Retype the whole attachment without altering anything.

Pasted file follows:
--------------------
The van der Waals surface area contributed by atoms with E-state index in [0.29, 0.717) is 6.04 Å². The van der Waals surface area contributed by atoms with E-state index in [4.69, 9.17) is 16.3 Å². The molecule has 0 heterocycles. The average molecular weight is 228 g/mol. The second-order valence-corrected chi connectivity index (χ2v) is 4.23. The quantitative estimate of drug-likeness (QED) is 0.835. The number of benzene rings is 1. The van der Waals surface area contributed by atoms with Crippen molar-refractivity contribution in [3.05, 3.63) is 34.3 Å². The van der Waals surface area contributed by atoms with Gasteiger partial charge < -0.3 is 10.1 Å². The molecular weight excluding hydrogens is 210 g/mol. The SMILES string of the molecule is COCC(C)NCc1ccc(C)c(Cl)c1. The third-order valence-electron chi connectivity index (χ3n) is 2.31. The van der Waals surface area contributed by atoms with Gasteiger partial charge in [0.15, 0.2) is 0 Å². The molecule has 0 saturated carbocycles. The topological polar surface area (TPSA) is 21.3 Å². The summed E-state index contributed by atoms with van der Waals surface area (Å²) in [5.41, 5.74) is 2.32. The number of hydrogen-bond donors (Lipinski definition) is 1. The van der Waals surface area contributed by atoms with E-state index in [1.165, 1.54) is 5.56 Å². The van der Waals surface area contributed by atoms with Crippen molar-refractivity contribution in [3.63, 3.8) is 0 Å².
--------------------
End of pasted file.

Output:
The van der Waals surface area contributed by atoms with E-state index in [0.29, 0.717) is 6.04 Å². The van der Waals surface area contributed by atoms with E-state index in [4.69, 9.17) is 16.3 Å². The molecule has 0 heterocycles. The average molecular weight is 228 g/mol. The second-order valence-corrected chi connectivity index (χ2v) is 4.23. The quantitative estimate of drug-likeness (QED) is 0.835. The number of benzene rings is 1. The van der Waals surface area contributed by atoms with Crippen molar-refractivity contribution in [3.05, 3.63) is 34.3 Å². The van der Waals surface area contributed by atoms with Gasteiger partial charge < -0.3 is 10.1 Å². The molecular weight excluding hydrogens is 210 g/mol. The SMILES string of the molecule is COCC(C)NCc1ccc(C)c(Cl)c1. The third-order valence-electron chi connectivity index (χ3n) is 2.31. The van der Waals surface area contributed by atoms with Gasteiger partial charge in [0.15, 0.2) is 0 Å². The molecule has 0 saturated carbocycles. The topological polar surface area (TPSA) is 21.3 Å². The summed E-state index contributed by atoms with van der Waals surface area (Å²) in [5.41, 5.74) is 2.32. The number of hydrogen-bond donors (Lipinski definition) is 1. The van der Waals surface area contributed by atoms with E-state index in [1.165, 1.54) is 5.56 Å². The van der Waals surface area contributed by atoms with Crippen molar-refractivity contribution in [3.63, 3.8) is 0 Å².